3. I don’t think there’s much I can say that hasn’t been said already. I do think utilizing something like the Superbowl to show a commercial about a very important issue IS a great venue. It forces people to think about an issue they try to avoid, at a time they would want to avoid it the most.

    However, using it as a message to help sell something (particularly insurance), to me is in very bad taste. The commercial was hard-hitting. But the moment they started their insurance spiel at the end, I wanted to be sick to my stomach. YES insurance to protect against this is important. But not important enough to overshadow the issue of how many preventable childhood deaths there are each year. Now, if they had ‘sponsored’ the commercial, and made it about raising awareness for parents, I could totally be behind it. But as a sales pitch, it wants me to punch someone in the face.

    1. I’m with you. Had it been a “sponsored by” piece, I think everyone would have been okay with it. Well…more okay. There would have still been quite a few people needlessly freaking out. But the tag of we’re here to pay out insurance if your kid dies was a horrible way to do it.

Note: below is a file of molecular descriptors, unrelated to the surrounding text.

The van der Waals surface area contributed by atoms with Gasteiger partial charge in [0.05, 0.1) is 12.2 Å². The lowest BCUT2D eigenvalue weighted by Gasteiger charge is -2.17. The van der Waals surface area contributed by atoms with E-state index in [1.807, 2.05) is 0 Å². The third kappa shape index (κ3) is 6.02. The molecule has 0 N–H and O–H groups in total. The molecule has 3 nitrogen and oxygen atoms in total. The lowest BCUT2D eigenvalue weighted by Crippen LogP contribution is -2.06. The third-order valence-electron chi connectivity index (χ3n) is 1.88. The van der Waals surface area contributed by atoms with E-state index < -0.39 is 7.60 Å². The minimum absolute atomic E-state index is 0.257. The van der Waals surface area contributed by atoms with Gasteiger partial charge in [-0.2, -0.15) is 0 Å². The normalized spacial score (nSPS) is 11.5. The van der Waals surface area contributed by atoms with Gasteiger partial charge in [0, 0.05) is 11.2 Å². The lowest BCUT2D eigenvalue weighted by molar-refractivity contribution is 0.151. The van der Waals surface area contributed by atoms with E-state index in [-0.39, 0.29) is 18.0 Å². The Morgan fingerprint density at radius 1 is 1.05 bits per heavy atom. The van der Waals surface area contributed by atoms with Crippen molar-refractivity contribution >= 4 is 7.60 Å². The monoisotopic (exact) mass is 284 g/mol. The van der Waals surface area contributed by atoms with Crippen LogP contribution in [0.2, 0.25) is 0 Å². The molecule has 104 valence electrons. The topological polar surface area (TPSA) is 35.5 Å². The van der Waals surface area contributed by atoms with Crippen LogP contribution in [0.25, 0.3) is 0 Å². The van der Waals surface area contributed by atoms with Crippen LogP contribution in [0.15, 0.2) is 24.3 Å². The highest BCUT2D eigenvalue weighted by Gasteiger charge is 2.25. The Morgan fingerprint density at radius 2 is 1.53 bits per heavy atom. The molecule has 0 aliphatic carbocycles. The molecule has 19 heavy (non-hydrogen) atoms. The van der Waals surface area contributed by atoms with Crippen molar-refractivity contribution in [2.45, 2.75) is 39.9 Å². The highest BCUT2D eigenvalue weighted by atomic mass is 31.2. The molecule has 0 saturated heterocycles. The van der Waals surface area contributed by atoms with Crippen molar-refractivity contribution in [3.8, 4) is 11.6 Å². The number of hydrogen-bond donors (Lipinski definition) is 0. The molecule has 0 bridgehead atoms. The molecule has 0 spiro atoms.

4. Using one’s personal discomfort as a basis for censorship not only reflects on their morality, but also their mental strengths [or lack thereof]. Then there is the reason to consider. Besides those who aren’t comfortable with being reminded of the fact that children do die of accidents, there are others who are upset that the commercial exploited the viewers’ pathos — sales tactics.

    That being the case, I will play the devil’s advocate and say let the insurance or any corporation keep doing what they do. If there are enough upset individuals to the point of fully boycotting this company, then let it happen. On the other hand, let the people who are easily intimidated into buying insurance fall prey to such exploitative tactics. How one receives this commercial and even the tactics is on that individual.